The Paper “Cities, Data, and Digital Innovation’, published by the Institute on Municipal Finance and Governance (IMFG ), Canada, looks at opportunities for city governments to harness the data revolution. The paper charts the course of big data and digital innovation in Toronto and London, UK, and offers a recipe for success.
Mark Kleinman, the author, works for the Greater London Authority (GLA) where he leads the Mayor of London’ s Economic and Business Policy Team.
Local governments are abuzz with the opportunities that Big Data, Open Government, and Smart Cities offer to drive economic growth, improve transparency and accountability, build public engagement, and deliver higher quality city services at lower costs. In a new IMFG Paper, Cities, Data, and Digital Innovation, co-sponsored by the Innovation Policy Lab (IPL) and the City of Toronto, Mark Kleinman disentangles these overlapping ideas and charts how governments in Toronto, Canada and London, England have responded to them.
Kleinman identifies a number of factors can help cities harness the power of the data revolution. Cities need to:
- develop comprehensive strategies, based on understanding the strengths of their economies, and the city’ s role in the global production chain;
- promote both the start-up and scale-up of local digital innovators, and link innovators to the city’ s challenges;
- build support from higher level governments and create strong partnerships with local universities;
- become intelligent clients for smart city solutions; and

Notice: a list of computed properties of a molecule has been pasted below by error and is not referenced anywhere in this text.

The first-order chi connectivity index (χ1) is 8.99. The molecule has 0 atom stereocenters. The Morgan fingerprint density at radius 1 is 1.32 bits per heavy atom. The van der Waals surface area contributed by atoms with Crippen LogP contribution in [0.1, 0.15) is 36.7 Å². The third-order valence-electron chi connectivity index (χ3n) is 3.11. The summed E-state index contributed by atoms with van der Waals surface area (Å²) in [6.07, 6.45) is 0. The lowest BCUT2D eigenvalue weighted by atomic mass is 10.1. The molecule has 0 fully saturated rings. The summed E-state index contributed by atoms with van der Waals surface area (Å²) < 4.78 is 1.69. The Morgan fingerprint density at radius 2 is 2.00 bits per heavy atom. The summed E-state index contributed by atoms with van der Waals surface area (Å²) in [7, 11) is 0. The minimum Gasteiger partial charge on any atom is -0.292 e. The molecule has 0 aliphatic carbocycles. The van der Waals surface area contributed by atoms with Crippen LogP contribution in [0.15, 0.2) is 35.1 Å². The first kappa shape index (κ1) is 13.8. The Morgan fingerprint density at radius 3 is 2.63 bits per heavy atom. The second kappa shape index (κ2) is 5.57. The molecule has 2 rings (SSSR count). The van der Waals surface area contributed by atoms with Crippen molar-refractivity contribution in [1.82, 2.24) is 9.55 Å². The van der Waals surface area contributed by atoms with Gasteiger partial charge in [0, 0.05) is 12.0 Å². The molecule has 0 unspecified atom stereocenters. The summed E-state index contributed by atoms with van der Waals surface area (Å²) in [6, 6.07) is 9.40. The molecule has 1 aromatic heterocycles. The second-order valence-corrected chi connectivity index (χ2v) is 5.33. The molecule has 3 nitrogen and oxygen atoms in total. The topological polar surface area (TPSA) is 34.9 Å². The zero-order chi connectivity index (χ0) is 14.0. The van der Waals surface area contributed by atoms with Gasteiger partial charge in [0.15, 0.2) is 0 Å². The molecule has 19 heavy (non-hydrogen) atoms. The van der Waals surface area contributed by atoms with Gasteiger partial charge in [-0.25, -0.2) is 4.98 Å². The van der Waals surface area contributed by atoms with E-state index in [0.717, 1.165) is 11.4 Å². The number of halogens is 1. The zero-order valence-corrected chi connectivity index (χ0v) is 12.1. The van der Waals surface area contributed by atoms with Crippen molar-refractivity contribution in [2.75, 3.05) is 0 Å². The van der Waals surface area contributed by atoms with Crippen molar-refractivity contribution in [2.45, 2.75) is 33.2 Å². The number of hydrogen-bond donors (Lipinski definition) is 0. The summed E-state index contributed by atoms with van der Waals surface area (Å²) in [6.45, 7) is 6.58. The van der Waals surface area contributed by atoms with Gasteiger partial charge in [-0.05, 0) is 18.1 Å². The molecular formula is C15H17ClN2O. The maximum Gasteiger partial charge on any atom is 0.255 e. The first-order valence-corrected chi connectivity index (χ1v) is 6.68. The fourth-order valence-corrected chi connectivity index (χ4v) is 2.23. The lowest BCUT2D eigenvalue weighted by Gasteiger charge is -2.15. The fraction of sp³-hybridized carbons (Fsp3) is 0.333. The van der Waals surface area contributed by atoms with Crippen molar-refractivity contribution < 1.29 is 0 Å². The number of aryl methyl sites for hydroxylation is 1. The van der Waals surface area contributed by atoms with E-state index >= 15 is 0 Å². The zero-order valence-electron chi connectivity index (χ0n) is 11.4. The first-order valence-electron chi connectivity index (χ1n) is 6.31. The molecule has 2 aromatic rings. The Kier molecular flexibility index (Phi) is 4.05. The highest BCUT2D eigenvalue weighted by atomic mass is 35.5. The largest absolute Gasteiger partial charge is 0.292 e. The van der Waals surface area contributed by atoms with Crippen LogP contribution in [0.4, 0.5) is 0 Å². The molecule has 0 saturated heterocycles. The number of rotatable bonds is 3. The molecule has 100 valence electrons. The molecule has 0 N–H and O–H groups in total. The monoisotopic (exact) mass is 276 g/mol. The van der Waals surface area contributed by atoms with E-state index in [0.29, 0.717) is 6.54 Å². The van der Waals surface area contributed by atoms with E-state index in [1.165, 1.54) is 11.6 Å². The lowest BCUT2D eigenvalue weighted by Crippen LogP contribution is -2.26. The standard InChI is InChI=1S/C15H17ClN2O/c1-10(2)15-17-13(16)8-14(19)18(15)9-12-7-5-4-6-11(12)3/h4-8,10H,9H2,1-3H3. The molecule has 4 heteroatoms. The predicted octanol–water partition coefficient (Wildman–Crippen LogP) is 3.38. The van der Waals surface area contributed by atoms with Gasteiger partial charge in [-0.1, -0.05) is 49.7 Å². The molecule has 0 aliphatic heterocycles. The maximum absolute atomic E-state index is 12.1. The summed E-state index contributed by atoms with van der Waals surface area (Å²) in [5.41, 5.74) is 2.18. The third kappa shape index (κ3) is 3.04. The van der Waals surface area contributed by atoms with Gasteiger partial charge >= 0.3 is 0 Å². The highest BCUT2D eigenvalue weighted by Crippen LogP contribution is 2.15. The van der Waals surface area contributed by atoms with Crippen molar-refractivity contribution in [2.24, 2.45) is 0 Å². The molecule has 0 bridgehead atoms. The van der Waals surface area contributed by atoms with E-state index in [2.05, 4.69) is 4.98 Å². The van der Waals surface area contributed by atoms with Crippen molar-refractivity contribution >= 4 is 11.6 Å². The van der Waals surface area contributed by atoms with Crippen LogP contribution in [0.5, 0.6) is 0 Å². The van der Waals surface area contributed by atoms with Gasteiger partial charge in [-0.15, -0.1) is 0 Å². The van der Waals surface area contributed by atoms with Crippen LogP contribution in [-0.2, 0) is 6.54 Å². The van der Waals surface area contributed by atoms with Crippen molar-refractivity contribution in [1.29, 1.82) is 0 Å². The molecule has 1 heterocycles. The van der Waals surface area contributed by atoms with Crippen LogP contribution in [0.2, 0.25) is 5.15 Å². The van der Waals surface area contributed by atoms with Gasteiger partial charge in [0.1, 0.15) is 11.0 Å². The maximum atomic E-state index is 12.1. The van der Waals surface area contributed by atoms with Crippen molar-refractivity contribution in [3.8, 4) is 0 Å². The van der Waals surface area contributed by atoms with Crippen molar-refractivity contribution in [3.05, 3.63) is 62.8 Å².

- implement digital inclusion policies to ensure all citizens benefit.
Developments in digital innovation and the availability of large-scale data sets create opportunities for new economic activities and new ways of delivering city services while raising concerns about privacy. This paper defines the terms Big Data, Open Data, Open Government, and Smart Cities and uses two case studies ‘“ London (U.K.) and Toronto ‘“ to examine questions about using data to drive economic growth, improve the accountability of government to citizens, and offer more digitally enabled services. The paper notes that London has been one of a handful of cities at the forefront of the Open Data movement and has been successful in developing its high-tech sector, although it has so far been less innovative in the use of “smart city’ technology to improve services and lower costs. Toronto has also made efforts to harness data, although it is behind London in promoting Open Data. Moreover, although Toronto has many assets that could contribute to innovation and economic growth, including a growing high-technology sector, world-class universities and research base, and its role as a leading financial centre, it lacks a clear narrative about how these assets could be used to promote the city. The paper draws some general conclusions about the links between data innovation and economic growth, and between open data and open government, as well as ways to use big data and technological innovation to ensure greater efficiency in the provision of city services.